- 9:00 a.m. - 10:00 a.m. CDT Prelude
- 10:00 a.m. - 10:45 a.m. CDT Pre-Ceremony
- 10:45 a.m. CDT - Ceremony
Order of Ceremony
- Flyover: Patrouille de France
- The National Anthem
- Introductory Video
- Words from Europe: Narrations and Readings
- Interlude I: War in Europe
- Interlude II: American Spirit
- American Volunteerism: Narration and Readings
- Interlude III: News Reaches America
- The Great Debate Part I: Prior to 1916 Election: Narration and Readings
- Interlude IV: The Great Debate in Song
- Immigrants and Diversity of the American Public: Narration and Readings
- Interlude V: "There's No Hyphen in my Heart"
- The Great Debate Part II: The Election of 1916 and the Growing Crisis
- Interlude VI: "Are They Equal in the Eyes of the Law"
- Interlude VII: Proliferation of Images Leading to Wilson's Victory in 1916
- The Unimaginable Continues to Unfold in Europe
- Interlude VIII
- The Tipping Point: The Zimmermann Cable and Unrestricted Submarine Warfare
- "If He Can Fight Like He Can Love, Good Night, Germany"
- Interlude IX: Recruitment
- Declaration of War
- "I Have a Rendezvous with Death" by Alan Seeger
- Readings by Heads of State
- Reading by official representative of the United States
- Interlude XIII
- Flyover by U.S. Aircraft
- Recessional: "Over There" performed by the entire cast with video of military forces in Iraq and Germany
Dawn Patrol Participants
Marvin and Nancy Beck
Spad XIII replica
French-designed aircraft used by allies. Painted with U.S. markings.
Richard (Dick) Starks
1916 Nieuport 11 fighter
In the colors of The Lafayette Escadrille
1915 Morane Saulnier L "Parasol" fighter
In the colors of the both the RAF and French Flying corp - the colors of the Morane flown by Reginald Alexander John Warneford, VC who on 7 June 1915 at Ghent, Belgium, Warneford, flying a Morane-Saulnier Type L, attacked the German airship LZ 37. He chased the airship from the coast near Ostend and, despite its defensive machine-gun fire, succeeded in dropping his bombs on it, the last of which set the airship on fire. LZ37 subsequently crashed in Sint-Amandsberg (51°3′43.2″N 3°44′54.7″E). The explosion overturned Warneford's aircraft and stopped its engine. Having no alternative, Warneford had to land behind enemy lines, but after 35 minutes spent on repairs, he managed to restart the engine and returned to base.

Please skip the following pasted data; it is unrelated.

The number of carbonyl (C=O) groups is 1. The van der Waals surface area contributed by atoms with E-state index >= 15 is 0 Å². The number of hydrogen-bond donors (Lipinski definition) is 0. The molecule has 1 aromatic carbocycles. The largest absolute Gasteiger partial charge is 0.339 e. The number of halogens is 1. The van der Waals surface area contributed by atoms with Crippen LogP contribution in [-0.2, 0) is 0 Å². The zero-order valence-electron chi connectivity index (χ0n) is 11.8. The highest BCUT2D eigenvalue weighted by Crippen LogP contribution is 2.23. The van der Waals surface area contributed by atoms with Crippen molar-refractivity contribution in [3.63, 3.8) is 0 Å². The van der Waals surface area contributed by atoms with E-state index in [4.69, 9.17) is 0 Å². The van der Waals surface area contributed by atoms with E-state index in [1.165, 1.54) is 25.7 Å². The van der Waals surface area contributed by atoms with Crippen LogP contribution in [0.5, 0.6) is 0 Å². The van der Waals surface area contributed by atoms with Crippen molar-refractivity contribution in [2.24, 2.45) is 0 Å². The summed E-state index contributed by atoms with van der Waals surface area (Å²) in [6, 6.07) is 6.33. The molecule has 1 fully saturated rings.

On 17 June 1915, Warneford received the award of Légion d'honneur from the French Army Commander in Chief, General Joffre. Following a celebratory lunch, Warneford travelled to the aerodrome at Buc in order to ferry an aircraft for delivery to the RNAS at Veurne. Having made one short test flight, he then flew a second flight, carrying an American journalist, Henry Beach Newman, as passenger. During a climb to 200 feet, the righthand wings collapsed leading to a catastrophic failure of the airframe. Accounts suggest that neither occupant was harnessed and were both thrown out of the aircraft, suffering fatal injuries. In the case of Newman, death was instantaneous.
Warneford died of his injuries on the way to hospital. He was buried at Brompton Cemetery, in London on 21 June 1915 in a ceremony attended by thousands of mourners. The grave lies in front of the eastern colonnade.
His Victoria Cross is displayed at the Fleet Air Arm Museum in Yeovil, Somerset, England.
Mark O. Pierce
1914 Nieuport 16 bi-plane
Replica French fighter. The first aircraft Americans flew in WWI (flying for the French) for The Lafayette Escadrille
1915 Fokker Eindecker E-III Monoplane
Single place replica German fighter
Marvin and Nancy Story
1916 Siemens-Schuckert D-1